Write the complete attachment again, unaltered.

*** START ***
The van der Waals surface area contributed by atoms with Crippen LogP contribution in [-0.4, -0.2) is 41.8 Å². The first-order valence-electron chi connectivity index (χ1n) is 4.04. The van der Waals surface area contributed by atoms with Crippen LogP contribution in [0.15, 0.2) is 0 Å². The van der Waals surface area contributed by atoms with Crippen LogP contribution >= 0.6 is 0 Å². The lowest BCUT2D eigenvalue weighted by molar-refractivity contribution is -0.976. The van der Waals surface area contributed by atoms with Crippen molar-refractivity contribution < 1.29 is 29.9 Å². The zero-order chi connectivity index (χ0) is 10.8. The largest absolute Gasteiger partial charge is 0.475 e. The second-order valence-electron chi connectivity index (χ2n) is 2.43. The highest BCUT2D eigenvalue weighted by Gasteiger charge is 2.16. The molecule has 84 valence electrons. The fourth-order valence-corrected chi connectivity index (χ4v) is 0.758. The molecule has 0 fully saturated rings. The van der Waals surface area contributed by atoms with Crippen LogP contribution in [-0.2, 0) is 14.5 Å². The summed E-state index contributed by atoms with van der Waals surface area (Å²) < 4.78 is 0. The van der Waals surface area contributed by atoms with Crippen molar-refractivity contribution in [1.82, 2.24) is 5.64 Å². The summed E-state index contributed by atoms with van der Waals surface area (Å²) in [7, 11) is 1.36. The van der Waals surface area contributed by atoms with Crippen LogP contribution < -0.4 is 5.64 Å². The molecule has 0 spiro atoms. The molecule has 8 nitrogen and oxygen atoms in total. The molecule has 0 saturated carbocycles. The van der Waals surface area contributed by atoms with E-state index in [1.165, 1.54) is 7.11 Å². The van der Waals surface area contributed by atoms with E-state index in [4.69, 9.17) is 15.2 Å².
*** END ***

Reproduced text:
The van der Waals surface area contributed by atoms with Crippen LogP contribution in [-0.4, -0.2) is 41.8 Å². The first-order valence-electron chi connectivity index (χ1n) is 4.04. The van der Waals surface area contributed by atoms with Crippen LogP contribution in [0.15, 0.2) is 0 Å². The van der Waals surface area contributed by atoms with Crippen LogP contribution >= 0.6 is 0 Å². The lowest BCUT2D eigenvalue weighted by molar-refractivity contribution is -0.976. The van der Waals surface area contributed by atoms with Crippen molar-refractivity contribution < 1.29 is 29.9 Å². The zero-order chi connectivity index (χ0) is 10.8. The largest absolute Gasteiger partial charge is 0.475 e. The second-order valence-electron chi connectivity index (χ2n) is 2.43. The highest BCUT2D eigenvalue weighted by Gasteiger charge is 2.16. The molecule has 84 valence electrons. The fourth-order valence-corrected chi connectivity index (χ4v) is 0.758. The molecule has 0 fully saturated rings. The van der Waals surface area contributed by atoms with Crippen LogP contribution in [-0.2, 0) is 14.5 Å². The summed E-state index contributed by atoms with van der Waals surface area (Å²) < 4.78 is 0. The van der Waals surface area contributed by atoms with Crippen molar-refractivity contribution in [1.82, 2.24) is 5.64 Å². The summed E-state index contributed by atoms with van der Waals surface area (Å²) in [7, 11) is 1.36. The van der Waals surface area contributed by atoms with Crippen LogP contribution < -0.4 is 5.64 Å². The molecule has 0 spiro atoms. The molecule has 8 nitrogen and oxygen atoms in total. The molecule has 0 saturated carbocycles. The van der Waals surface area contributed by atoms with E-state index in [1.165, 1.54) is 7.11 Å². The van der Waals surface area contributed by atoms with E-state index in [4.69, 9.17) is 15.2 Å².